By EMILY EVANS
Emily Evans is the health policy guru at equity research company HedgeEye. She sends out these reports in emails to her clients regularly but (since I asked nicely) she allowed me to publish this one from late last week on THCB. You can catch Emily in person on the “How Much Are These Companies Really Worth? The IPO & SPAC Panel” at Policies|Techies|VCs–What’s Next for Health Care, the conference Jess Damassa & I are chairing on September 7-8-9-10 — Matthew Holt
Politics. President Biden is going to have more important things to do this week than worry about the mask/vaccine wars. At some point though, probably soon, Biden will need a scapegoat at the CDC. Several reversals on guidance around masks for the vaccinated and the unvaccinated have left local governments confused and people, most notably, parents of school age children, angry. The spread of the Delta variant isn’t helping matters.
While there may be political motivations for some of CDC Director, Dr. Rochelle Walensky’s guidance. A better approach, this last week anyway, would be never assign to cunning that which can be explained by incompetence.
Bringing a large, sprawling bureaucracy into line after a decade or more of being considered irrelevant is not a simple matter. It is made particularly difficult by the agency’s remote location in Atlanta to which Dr. Walensky commutes.
For the time being eclipsed by a messy exit in Afghanistan, the CDC’s failures are still being noted by longstanding supporters of the agency like former Food and Drug Commissioner, Scott Gottlieb. As the Delta variant follows the same summer path as Alpha from south to north and break-through infections become identified as more common than previously thought (though mild for the vaccinated), the pressure to get the CDC reorganized will grow.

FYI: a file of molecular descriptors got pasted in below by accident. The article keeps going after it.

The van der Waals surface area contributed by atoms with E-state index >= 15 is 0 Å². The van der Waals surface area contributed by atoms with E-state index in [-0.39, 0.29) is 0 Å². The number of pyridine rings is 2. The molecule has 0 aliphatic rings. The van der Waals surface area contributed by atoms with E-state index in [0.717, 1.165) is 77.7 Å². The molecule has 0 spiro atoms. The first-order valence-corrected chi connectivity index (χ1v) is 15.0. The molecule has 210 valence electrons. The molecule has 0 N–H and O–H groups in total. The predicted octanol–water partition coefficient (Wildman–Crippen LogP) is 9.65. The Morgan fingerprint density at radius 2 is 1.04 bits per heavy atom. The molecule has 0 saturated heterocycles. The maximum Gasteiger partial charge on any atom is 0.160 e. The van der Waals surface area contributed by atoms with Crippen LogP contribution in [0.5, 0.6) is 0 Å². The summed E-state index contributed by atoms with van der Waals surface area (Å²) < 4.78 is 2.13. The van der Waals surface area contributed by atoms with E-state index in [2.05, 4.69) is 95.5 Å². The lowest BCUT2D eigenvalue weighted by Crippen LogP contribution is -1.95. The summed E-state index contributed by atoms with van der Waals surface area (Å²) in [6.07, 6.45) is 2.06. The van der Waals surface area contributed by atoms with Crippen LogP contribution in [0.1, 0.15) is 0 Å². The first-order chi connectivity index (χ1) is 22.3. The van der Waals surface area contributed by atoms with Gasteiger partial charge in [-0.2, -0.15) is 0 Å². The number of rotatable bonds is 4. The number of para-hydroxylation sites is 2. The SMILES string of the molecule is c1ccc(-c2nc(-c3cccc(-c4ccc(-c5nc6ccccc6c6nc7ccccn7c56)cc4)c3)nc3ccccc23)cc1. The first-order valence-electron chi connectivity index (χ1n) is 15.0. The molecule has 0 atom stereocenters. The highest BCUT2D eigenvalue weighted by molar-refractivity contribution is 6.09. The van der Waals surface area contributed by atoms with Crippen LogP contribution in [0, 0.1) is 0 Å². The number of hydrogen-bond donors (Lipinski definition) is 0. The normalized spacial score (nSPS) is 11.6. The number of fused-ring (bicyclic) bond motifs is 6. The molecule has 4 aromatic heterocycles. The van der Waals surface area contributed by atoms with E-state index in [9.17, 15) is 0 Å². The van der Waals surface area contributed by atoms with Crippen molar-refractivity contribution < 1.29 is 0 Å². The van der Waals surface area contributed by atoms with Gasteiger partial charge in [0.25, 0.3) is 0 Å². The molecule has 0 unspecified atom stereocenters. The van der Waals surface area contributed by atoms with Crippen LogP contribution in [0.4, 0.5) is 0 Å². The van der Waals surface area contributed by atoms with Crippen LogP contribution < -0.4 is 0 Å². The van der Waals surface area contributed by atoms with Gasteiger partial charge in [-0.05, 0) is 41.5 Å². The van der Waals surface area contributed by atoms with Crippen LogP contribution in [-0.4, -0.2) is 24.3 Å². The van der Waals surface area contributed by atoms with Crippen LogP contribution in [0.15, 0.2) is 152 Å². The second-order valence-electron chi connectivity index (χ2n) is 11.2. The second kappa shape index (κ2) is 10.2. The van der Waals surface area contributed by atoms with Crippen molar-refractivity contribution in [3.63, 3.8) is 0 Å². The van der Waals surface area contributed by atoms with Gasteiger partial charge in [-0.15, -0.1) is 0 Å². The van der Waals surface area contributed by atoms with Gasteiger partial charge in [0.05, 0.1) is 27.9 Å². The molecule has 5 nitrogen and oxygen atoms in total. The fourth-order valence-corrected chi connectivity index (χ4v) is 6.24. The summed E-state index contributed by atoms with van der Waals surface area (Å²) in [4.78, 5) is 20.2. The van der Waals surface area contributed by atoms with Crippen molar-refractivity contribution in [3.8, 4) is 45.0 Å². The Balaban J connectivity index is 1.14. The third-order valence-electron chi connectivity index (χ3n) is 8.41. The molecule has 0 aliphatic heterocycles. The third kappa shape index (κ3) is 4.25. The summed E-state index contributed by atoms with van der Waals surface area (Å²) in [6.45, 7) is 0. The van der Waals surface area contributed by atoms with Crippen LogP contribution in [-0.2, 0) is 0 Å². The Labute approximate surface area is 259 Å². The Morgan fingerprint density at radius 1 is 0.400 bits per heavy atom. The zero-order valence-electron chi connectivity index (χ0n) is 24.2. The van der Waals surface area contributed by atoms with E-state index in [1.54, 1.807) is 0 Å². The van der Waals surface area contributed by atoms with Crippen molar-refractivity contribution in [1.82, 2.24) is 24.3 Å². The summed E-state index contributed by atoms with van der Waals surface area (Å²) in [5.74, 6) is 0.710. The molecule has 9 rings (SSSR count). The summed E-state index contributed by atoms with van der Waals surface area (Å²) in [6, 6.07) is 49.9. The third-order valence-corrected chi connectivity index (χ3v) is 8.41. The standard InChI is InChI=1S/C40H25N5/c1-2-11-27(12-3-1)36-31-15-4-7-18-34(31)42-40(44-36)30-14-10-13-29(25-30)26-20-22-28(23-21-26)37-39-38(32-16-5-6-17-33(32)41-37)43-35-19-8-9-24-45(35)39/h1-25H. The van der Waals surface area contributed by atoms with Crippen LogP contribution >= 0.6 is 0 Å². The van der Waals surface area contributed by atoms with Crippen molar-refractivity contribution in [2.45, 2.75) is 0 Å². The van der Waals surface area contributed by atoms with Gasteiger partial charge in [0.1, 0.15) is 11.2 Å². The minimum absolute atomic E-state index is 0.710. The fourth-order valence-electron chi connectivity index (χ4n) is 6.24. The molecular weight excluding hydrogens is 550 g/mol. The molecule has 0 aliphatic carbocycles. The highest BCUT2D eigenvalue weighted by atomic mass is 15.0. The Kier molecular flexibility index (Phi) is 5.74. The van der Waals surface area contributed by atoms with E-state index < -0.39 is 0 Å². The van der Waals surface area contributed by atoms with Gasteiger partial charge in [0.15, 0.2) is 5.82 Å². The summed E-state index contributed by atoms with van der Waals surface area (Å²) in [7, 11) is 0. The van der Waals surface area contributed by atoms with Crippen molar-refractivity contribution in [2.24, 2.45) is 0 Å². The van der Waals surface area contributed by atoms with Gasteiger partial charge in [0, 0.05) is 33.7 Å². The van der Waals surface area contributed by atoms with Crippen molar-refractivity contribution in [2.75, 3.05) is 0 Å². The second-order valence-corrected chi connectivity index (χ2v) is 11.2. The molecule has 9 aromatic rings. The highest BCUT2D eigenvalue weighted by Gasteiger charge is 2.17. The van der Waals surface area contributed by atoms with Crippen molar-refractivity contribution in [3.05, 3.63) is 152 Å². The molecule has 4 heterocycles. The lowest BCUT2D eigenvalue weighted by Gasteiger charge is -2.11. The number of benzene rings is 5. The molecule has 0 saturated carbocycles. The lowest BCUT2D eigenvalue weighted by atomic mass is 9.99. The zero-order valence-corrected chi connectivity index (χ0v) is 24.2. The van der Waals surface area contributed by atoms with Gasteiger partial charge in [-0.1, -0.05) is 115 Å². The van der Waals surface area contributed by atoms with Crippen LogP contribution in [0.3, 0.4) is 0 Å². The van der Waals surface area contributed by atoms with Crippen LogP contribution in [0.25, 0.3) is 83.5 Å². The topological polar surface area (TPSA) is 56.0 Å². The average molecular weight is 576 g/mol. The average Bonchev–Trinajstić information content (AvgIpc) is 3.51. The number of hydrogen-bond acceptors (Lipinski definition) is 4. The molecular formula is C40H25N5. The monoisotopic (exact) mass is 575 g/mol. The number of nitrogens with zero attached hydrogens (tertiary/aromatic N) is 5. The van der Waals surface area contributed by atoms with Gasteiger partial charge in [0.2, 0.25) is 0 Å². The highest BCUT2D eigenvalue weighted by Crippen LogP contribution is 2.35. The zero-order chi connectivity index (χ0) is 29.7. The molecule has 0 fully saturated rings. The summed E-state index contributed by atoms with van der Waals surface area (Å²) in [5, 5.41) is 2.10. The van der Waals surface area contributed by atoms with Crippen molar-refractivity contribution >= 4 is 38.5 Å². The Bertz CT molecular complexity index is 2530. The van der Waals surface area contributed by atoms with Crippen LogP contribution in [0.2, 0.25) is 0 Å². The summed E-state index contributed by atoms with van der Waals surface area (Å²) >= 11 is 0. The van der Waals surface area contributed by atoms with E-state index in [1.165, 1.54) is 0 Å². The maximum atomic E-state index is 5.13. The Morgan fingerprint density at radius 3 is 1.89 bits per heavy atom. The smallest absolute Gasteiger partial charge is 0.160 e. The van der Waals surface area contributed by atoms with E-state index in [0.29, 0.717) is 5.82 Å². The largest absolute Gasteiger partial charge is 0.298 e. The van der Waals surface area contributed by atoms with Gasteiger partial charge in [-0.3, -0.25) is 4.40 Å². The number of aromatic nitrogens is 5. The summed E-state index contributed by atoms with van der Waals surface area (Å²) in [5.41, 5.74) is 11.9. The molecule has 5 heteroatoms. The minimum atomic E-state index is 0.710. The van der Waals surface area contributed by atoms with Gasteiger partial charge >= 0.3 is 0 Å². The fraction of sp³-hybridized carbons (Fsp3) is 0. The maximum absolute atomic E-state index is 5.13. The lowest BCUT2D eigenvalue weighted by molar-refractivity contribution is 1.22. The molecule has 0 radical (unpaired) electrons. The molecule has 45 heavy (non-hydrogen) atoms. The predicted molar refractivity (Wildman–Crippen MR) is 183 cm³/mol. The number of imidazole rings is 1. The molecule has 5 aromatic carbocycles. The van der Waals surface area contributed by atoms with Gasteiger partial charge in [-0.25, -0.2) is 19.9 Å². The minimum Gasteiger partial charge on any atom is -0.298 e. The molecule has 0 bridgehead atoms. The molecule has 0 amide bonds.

The good news, notwithstanding the vitriol over mask wearing and vaccine mandates, is the assumption underlying the CDC’s guidance on masks/vaccines is that children will be going to school and college students to class. It is, we can all hope, the first step in recognizing that there is no Zero-COVID; no magic bullet; just adaptation and adjustment, something at which humans excel.
Policy. Last week, the Department of Labor simultaneously filed and settled a lawsuit against UNH for violations under the Mental Health Parity and Addiction Equity Act of 2008. The dollar value of the settlement was immaterial but United HealthGroup (UNH) agreed to take corrective action which will be substantive.
We have known for decades insurers rarely reimburse mental health providers at rates that render in-network status viable. As a result, non-physician mental health practitioners like psychologists and counselors largely operate out-of-network.
The lawsuit alleges that UNH reduced reimbursement to out-of-network non-physician mental health providers more than it did for medical/surgical providers. Using the Department of Labor’s example, a psychologist may bill $110 for a 45-minute session. However, UNH would use the Medicare fee schedule to determine the baseline rate of $106.00. Due to the provider’s OON status, that rate would be reduced by 25% to $79.00 UNH would pay $79.00 and the plan’s beneficiary would be liable for the balance of $31.00